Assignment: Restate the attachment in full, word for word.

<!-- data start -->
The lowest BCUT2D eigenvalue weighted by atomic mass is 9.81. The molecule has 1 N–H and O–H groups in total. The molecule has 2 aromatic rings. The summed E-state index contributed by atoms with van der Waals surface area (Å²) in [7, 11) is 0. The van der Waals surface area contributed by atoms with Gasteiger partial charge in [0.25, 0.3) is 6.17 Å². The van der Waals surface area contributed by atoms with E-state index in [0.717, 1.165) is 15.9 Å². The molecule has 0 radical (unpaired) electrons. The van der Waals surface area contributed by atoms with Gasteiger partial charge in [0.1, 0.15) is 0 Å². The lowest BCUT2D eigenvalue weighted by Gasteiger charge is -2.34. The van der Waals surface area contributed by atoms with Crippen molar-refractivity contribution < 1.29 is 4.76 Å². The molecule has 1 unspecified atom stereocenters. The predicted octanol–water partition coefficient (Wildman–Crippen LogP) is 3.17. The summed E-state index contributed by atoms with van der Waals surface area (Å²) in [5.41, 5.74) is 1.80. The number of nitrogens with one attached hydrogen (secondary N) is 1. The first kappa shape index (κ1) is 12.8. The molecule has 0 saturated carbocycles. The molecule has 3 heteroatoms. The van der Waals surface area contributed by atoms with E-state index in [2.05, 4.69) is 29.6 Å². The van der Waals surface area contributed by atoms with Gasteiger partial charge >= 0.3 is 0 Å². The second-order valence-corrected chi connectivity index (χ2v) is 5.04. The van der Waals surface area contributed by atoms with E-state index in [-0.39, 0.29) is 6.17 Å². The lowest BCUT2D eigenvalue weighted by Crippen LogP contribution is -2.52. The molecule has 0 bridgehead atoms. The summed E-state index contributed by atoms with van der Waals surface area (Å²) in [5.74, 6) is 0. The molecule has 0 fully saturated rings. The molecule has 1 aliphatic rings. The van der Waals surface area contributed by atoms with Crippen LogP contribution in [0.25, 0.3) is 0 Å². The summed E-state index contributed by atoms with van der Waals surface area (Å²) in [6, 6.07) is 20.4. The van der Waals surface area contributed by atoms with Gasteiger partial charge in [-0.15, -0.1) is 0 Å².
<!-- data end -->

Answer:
The lowest BCUT2D eigenvalue weighted by atomic mass is 9.81. The molecule has 1 N–H and O–H groups in total. The molecule has 2 aromatic rings. The summed E-state index contributed by atoms with van der Waals surface area (Å²) in [7, 11) is 0. The van der Waals surface area contributed by atoms with Gasteiger partial charge in [0.25, 0.3) is 6.17 Å². The van der Waals surface area contributed by atoms with E-state index in [0.717, 1.165) is 15.9 Å². The molecule has 0 radical (unpaired) electrons. The van der Waals surface area contributed by atoms with Gasteiger partial charge in [0.1, 0.15) is 0 Å². The lowest BCUT2D eigenvalue weighted by Gasteiger charge is -2.34. The van der Waals surface area contributed by atoms with Crippen molar-refractivity contribution < 1.29 is 4.76 Å². The molecule has 1 unspecified atom stereocenters. The predicted octanol–water partition coefficient (Wildman–Crippen LogP) is 3.17. The summed E-state index contributed by atoms with van der Waals surface area (Å²) in [5.41, 5.74) is 1.80. The number of nitrogens with one attached hydrogen (secondary N) is 1. The first kappa shape index (κ1) is 12.8. The molecule has 0 saturated carbocycles. The molecule has 3 heteroatoms. The van der Waals surface area contributed by atoms with E-state index in [2.05, 4.69) is 29.6 Å². The van der Waals surface area contributed by atoms with Gasteiger partial charge >= 0.3 is 0 Å². The second-order valence-corrected chi connectivity index (χ2v) is 5.04. The van der Waals surface area contributed by atoms with E-state index in [-0.39, 0.29) is 6.17 Å². The lowest BCUT2D eigenvalue weighted by Crippen LogP contribution is -2.52. The molecule has 0 bridgehead atoms. The summed E-state index contributed by atoms with van der Waals surface area (Å²) in [5.74, 6) is 0. The molecule has 0 fully saturated rings. The molecule has 1 aliphatic rings. The van der Waals surface area contributed by atoms with Crippen LogP contribution in [0.25, 0.3) is 0 Å². The summed E-state index contributed by atoms with van der Waals surface area (Å²) in [6, 6.07) is 20.4. The van der Waals surface area contributed by atoms with Gasteiger partial charge in [-0.15, -0.1) is 0 Å².